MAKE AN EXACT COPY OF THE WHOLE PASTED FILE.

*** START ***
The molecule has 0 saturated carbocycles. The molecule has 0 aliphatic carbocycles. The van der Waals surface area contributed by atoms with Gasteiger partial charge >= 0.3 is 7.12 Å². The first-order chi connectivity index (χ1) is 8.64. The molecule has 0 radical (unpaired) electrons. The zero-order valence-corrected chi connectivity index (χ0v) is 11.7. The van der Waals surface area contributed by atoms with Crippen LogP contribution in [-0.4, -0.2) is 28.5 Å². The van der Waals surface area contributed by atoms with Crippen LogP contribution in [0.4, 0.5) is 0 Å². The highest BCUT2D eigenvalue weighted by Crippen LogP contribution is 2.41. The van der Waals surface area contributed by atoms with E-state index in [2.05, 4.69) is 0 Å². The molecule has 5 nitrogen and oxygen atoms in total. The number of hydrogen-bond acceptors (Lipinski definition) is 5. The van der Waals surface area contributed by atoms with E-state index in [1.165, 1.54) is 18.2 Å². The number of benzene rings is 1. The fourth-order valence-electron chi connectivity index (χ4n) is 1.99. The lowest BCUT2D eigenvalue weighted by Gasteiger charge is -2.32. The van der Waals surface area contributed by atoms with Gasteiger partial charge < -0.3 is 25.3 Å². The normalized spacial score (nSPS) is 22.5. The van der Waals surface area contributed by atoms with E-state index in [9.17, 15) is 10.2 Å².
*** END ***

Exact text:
The molecule has 0 saturated carbocycles. The molecule has 0 aliphatic carbocycles. The van der Waals surface area contributed by atoms with Gasteiger partial charge >= 0.3 is 7.12 Å². The first-order chi connectivity index (χ1) is 8.64. The molecule has 0 radical (unpaired) electrons. The zero-order valence-corrected chi connectivity index (χ0v) is 11.7. The van der Waals surface area contributed by atoms with Crippen LogP contribution in [-0.4, -0.2) is 28.5 Å². The van der Waals surface area contributed by atoms with Crippen LogP contribution in [0.4, 0.5) is 0 Å². The highest BCUT2D eigenvalue weighted by Crippen LogP contribution is 2.41. The van der Waals surface area contributed by atoms with E-state index in [2.05, 4.69) is 0 Å². The molecule has 5 nitrogen and oxygen atoms in total. The number of hydrogen-bond acceptors (Lipinski definition) is 5. The van der Waals surface area contributed by atoms with E-state index in [1.165, 1.54) is 18.2 Å². The number of benzene rings is 1. The fourth-order valence-electron chi connectivity index (χ4n) is 1.99. The lowest BCUT2D eigenvalue weighted by Gasteiger charge is -2.32. The van der Waals surface area contributed by atoms with Gasteiger partial charge < -0.3 is 25.3 Å². The normalized spacial score (nSPS) is 22.5. The van der Waals surface area contributed by atoms with E-state index in [9.17, 15) is 10.2 Å².